This is the first post in a series on hardware and software to carry out usability tests on a small budget, so call DIY usability testing.
These posts are mainly for people in the censorship circumvention technology community ((Open ITP Circumvention Tech Summit)) and those who build privacy and security software.
They have certain needs around maintaining participant privacy, small budgets, ad-hoc testing, and geographically dispersed user groups.
I am starting with Screenflow as it is my chosen software tool. There are plenty others, and I’ll get around to them one by one.
When I have written about each tool, I’ll then give examples of the usability testing scenarios you may find yourself in.
What is it?
Screenflow ((Screenflow product page at Telestream website)) is an excellent application released by Telestream ((Telestream website)). It runs on OS X only but there is a 30 day trial version ((30 day trial for Screenflow)) available.
It is my choice of video recording application as it is very versatile, reasonably low cost ($99), and has very helpful support people.
What can I record with it?
It is a Mac OS X application, and most Apple laptops come with an internal camera and microphone.
Screenflow can record video from 1) the internal camera, 2) any USB cameras, audio from 1) the internal microphone, 2) any USB audio devices, and 3) the audio from the computer generated sound (eg video on Youtube, Skype audio, etc).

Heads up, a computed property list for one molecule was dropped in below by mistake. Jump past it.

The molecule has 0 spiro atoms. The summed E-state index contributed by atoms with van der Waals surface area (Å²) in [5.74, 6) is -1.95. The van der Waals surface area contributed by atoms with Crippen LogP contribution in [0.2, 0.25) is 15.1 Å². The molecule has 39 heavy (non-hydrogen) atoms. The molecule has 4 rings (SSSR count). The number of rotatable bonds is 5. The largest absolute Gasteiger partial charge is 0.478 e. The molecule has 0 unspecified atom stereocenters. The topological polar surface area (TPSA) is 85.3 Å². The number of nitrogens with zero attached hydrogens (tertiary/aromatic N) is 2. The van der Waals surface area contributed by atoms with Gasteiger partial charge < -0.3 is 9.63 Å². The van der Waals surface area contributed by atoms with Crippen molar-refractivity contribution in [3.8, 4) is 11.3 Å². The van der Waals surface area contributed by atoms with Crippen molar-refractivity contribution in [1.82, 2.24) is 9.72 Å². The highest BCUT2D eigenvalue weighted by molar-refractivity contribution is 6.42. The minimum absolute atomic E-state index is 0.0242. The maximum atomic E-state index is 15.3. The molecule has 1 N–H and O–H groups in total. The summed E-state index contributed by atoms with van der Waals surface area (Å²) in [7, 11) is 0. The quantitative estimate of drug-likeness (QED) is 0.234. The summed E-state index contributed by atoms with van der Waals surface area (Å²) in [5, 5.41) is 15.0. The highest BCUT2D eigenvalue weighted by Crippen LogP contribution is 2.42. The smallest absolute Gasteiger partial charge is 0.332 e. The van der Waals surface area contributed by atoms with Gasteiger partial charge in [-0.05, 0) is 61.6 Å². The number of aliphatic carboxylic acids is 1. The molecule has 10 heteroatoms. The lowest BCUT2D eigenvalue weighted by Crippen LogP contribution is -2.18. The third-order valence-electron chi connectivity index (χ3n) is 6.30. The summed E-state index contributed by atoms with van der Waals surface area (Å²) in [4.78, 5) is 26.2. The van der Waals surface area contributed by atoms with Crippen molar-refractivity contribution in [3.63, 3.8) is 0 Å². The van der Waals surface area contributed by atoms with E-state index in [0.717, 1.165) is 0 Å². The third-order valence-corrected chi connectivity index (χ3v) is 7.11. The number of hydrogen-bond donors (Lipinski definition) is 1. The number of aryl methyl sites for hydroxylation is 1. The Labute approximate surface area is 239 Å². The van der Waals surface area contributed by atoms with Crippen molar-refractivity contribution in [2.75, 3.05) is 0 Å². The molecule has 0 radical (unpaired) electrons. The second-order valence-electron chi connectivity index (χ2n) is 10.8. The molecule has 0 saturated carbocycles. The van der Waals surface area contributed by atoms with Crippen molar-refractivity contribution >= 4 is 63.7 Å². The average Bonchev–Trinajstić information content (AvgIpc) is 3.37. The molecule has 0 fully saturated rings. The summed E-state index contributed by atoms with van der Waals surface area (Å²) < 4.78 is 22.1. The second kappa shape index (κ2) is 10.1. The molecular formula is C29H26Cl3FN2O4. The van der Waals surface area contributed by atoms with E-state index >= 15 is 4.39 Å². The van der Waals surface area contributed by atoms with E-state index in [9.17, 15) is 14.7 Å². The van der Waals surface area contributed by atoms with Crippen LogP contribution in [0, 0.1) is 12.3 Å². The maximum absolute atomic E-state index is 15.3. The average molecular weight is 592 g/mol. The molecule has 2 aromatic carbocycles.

The configuration of the recording is done with a simple recording screen shown below.
Here is an example recording:
How do I edit the video?
Once you have recorded some video and audio, Screenflow presents the sources to you on a simple time based editing interface. There are a lot of tutorial videos ((Screenflow tutorial videos on Telestream website)) to help you edit video with Screenflow.
Since you are using it for usability tests, you’ll have only 2, 3 video feeds and maybe 1 or 2 audio feeds.
The real power of Screenflow is being able to record the screen as well as USB video feeds as well. I’ll go into more detail about this in another post when I focus on doing mobile usability testing.
I don’t use Mac OS X
That’s OK, not everyone does. I use it because it is the best tool available for the job I do. Stay tuned for other options for Linux and Windows.